01:12, October 16 206 0 theguardian.com

2018-10-16 01:12:07
How to make a four-day week reality

Imagine a Friday morning with no rude awakening by shrill alarm, no dastardly commute: just the joyful prospect of a three-day weekend and the delicious knowledge that it’s yours to enjoy week in, week out.

That might sound like wishful thinking. But a full-pay four-day working week is an idea fast gathering pace. Last month, the TUC backed it. And the shadow chancellor, John McDonnell, has hinted it could feature in Labour’s next manifesto.

And why not? Who’s to say the daily grind should for evermore take the form of a five-day, 37.5-hour week? In the late 1800s, a six-day, 60-hour week was standard. Perhaps in 2100, people will wonder why on earth we put up with the hours we do today. While there were two big reductions in working hours in the last century, after each of the two world wars, things have stalled since: just two and a half hours shaved off in 70 years.

Of course there’s the question of how we could afford a four-day week in a time of anaemic wage growth, rising prices and low-paid jobs aplenty. Most people simply aren’t able to take a 20% pay cut, which surely makes the four-day working week a pipe dream.

But if history is anything to go by, perhaps not. Technological progress – from the invention of the wheel to the washing machine – has made us collectively richer by enabling us to get more stuff done in the same time. Twenty years ago, it would have taken one person at the supermarket checkout to ring up each basket of shopping. Today, that person might oversee four or five people using self-service checkouts.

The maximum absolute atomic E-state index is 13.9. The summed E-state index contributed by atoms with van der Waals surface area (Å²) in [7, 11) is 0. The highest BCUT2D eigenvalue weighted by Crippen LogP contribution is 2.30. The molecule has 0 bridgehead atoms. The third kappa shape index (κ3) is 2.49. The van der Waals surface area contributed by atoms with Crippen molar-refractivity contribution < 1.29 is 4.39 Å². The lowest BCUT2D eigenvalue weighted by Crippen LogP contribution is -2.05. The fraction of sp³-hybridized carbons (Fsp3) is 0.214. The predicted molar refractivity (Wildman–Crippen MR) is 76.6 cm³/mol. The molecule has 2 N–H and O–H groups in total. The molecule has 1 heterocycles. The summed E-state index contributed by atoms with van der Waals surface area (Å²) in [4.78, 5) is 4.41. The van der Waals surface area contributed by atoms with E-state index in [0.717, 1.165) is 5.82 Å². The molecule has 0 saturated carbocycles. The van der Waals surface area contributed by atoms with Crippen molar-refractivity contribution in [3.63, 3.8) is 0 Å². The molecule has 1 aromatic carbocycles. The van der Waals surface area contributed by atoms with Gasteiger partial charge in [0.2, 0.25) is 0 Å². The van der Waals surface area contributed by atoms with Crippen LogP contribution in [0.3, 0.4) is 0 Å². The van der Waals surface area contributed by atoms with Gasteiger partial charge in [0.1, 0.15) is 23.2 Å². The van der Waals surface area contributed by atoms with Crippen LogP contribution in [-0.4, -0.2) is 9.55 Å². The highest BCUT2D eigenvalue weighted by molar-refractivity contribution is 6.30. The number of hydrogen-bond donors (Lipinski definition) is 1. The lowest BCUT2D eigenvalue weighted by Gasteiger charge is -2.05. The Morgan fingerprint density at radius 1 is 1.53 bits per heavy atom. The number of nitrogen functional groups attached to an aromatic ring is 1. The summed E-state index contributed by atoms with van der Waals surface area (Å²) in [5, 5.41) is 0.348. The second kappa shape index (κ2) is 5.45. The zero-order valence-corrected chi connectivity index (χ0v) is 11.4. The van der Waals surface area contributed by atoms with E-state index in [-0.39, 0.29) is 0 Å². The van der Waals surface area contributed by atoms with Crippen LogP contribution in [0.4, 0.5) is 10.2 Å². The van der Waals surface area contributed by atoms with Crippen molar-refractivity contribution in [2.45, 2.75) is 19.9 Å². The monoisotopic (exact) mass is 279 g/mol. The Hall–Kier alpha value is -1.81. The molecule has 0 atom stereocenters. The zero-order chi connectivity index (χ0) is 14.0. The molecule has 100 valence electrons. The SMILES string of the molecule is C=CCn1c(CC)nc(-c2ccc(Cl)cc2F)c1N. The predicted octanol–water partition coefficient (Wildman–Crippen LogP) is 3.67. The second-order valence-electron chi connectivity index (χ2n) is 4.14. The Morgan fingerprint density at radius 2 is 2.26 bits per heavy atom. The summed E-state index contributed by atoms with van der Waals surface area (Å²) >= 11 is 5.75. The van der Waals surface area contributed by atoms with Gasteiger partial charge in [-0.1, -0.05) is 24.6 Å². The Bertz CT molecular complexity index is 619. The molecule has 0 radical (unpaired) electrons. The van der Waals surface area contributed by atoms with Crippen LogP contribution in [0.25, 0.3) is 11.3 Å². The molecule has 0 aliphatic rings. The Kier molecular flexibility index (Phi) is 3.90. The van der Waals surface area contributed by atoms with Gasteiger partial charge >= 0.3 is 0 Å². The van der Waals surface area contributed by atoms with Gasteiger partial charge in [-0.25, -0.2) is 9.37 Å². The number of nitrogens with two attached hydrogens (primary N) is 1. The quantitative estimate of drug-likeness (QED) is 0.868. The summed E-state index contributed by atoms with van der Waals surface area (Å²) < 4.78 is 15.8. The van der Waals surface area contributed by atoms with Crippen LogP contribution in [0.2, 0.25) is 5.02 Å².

This is how the TUC believes a four-day week could become a reality. As automation and artificial intelligence make us all richer, we should, in theory, face a choice: work fewer hours for the same salary or the same hours for more. There are good reasons to go for the former: sacrificing a bit of growth so we all get more leisure time is better for the planet, not to mention our wellbeing, and might even make us more productive when we are at work.

But there are two barriers to realising this working-week nirvana. Britain simply isn’t investing in technological development at anything like the rate needed to make us all more productive. (This is why calls for a robot tax are economically illiterate.) And while technology has made us collectively richer, some have done much better out of it than others. When the ability of shopfloor workers to demand higher wages is diminished – as the declining power of trade unions means it is today – then the supermarket bosses who invested in self-service technology can pocket all the gains themselves.

It’s this power imbalance that makes the question of how we might get to a four-day working week so important. Historically, reductions in the working week have come about as a result of trade union bargaining. But today just 26% of workers are covered by collective bargaining agreements, down from more than 70% in the 1970s. Unions don’t have the clout to bring about changes in the working week while ensuring workers are paid the same. If the government were to mandate a four-day schedule tomorrow, employees would be looking at an immediate pay cut.